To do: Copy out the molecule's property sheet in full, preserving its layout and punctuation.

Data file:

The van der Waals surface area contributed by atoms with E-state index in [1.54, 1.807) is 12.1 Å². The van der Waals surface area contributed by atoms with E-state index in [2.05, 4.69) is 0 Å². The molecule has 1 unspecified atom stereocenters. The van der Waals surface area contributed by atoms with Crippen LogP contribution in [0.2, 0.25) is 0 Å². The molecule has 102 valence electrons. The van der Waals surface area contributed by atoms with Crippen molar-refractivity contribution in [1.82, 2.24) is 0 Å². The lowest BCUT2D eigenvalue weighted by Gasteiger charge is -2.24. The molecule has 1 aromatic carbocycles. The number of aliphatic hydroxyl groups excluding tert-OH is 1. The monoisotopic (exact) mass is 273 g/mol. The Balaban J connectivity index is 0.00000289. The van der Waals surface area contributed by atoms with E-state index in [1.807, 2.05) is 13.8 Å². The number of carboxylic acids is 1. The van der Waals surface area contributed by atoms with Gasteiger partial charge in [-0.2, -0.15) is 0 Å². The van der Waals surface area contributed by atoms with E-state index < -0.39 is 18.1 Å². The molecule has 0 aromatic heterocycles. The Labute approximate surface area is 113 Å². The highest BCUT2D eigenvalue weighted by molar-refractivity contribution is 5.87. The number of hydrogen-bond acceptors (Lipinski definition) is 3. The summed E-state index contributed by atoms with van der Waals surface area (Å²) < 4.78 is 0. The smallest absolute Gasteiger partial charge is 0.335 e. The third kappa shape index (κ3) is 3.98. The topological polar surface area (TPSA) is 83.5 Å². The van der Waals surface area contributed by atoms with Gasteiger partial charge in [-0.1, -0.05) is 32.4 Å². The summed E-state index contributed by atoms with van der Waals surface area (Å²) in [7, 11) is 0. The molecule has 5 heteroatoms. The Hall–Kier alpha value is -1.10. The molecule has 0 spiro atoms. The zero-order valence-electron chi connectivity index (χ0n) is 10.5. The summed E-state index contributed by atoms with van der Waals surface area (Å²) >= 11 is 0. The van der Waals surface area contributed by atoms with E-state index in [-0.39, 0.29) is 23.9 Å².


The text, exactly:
The van der Waals surface area contributed by atoms with E-state index in [1.54, 1.807) is 12.1 Å². The van der Waals surface area contributed by atoms with E-state index in [2.05, 4.69) is 0 Å². The molecule has 1 unspecified atom stereocenters. The van der Waals surface area contributed by atoms with Crippen LogP contribution in [0.2, 0.25) is 0 Å². The molecule has 102 valence electrons. The van der Waals surface area contributed by atoms with Crippen molar-refractivity contribution in [1.82, 2.24) is 0 Å². The lowest BCUT2D eigenvalue weighted by Gasteiger charge is -2.24. The molecule has 1 aromatic carbocycles. The number of aliphatic hydroxyl groups excluding tert-OH is 1. The monoisotopic (exact) mass is 273 g/mol. The Balaban J connectivity index is 0.00000289. The van der Waals surface area contributed by atoms with E-state index in [1.807, 2.05) is 13.8 Å². The number of carboxylic acids is 1. The van der Waals surface area contributed by atoms with Gasteiger partial charge in [-0.2, -0.15) is 0 Å². The van der Waals surface area contributed by atoms with E-state index < -0.39 is 18.1 Å². The molecule has 0 aromatic heterocycles. The Labute approximate surface area is 113 Å². The highest BCUT2D eigenvalue weighted by molar-refractivity contribution is 5.87. The number of hydrogen-bond acceptors (Lipinski definition) is 3. The summed E-state index contributed by atoms with van der Waals surface area (Å²) < 4.78 is 0. The smallest absolute Gasteiger partial charge is 0.335 e. The third kappa shape index (κ3) is 3.98. The topological polar surface area (TPSA) is 83.5 Å². The van der Waals surface area contributed by atoms with Gasteiger partial charge in [-0.1, -0.05) is 32.4 Å². The summed E-state index contributed by atoms with van der Waals surface area (Å²) in [7, 11) is 0. The molecule has 5 heteroatoms. The Hall–Kier alpha value is -1.10. The molecule has 0 spiro atoms. The zero-order valence-electron chi connectivity index (χ0n) is 10.5. The summed E-state index contributed by atoms with van der Waals surface area (Å²) >= 11 is 0. The van der Waals surface area contributed by atoms with E-state index in [-0.39, 0.29) is 23.9 Å².